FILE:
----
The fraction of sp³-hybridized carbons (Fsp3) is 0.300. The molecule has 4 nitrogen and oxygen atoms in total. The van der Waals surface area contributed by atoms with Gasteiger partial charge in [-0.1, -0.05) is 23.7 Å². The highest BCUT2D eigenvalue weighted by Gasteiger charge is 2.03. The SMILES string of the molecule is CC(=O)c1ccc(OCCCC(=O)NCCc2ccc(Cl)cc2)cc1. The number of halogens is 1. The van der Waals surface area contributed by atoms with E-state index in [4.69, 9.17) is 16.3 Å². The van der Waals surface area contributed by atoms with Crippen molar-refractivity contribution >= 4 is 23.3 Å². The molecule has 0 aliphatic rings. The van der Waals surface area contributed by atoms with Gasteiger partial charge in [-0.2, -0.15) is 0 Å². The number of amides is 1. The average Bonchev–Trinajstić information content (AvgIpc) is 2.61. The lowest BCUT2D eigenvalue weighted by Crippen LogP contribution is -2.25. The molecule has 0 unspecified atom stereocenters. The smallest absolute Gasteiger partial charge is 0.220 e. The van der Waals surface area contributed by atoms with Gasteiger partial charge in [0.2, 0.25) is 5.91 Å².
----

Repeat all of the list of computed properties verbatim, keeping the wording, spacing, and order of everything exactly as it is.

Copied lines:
The fraction of sp³-hybridized carbons (Fsp3) is 0.300. The molecule has 4 nitrogen and oxygen atoms in total. The van der Waals surface area contributed by atoms with Gasteiger partial charge in [-0.1, -0.05) is 23.7 Å². The highest BCUT2D eigenvalue weighted by Gasteiger charge is 2.03. The SMILES string of the molecule is CC(=O)c1ccc(OCCCC(=O)NCCc2ccc(Cl)cc2)cc1. The number of halogens is 1. The van der Waals surface area contributed by atoms with E-state index in [4.69, 9.17) is 16.3 Å². The van der Waals surface area contributed by atoms with Crippen molar-refractivity contribution >= 4 is 23.3 Å². The molecule has 0 aliphatic rings. The van der Waals surface area contributed by atoms with Gasteiger partial charge in [-0.2, -0.15) is 0 Å². The number of amides is 1. The average Bonchev–Trinajstić information content (AvgIpc) is 2.61. The lowest BCUT2D eigenvalue weighted by Crippen LogP contribution is -2.25. The molecule has 0 unspecified atom stereocenters. The smallest absolute Gasteiger partial charge is 0.220 e. The van der Waals surface area contributed by atoms with Gasteiger partial charge in [0.2, 0.25) is 5.91 Å².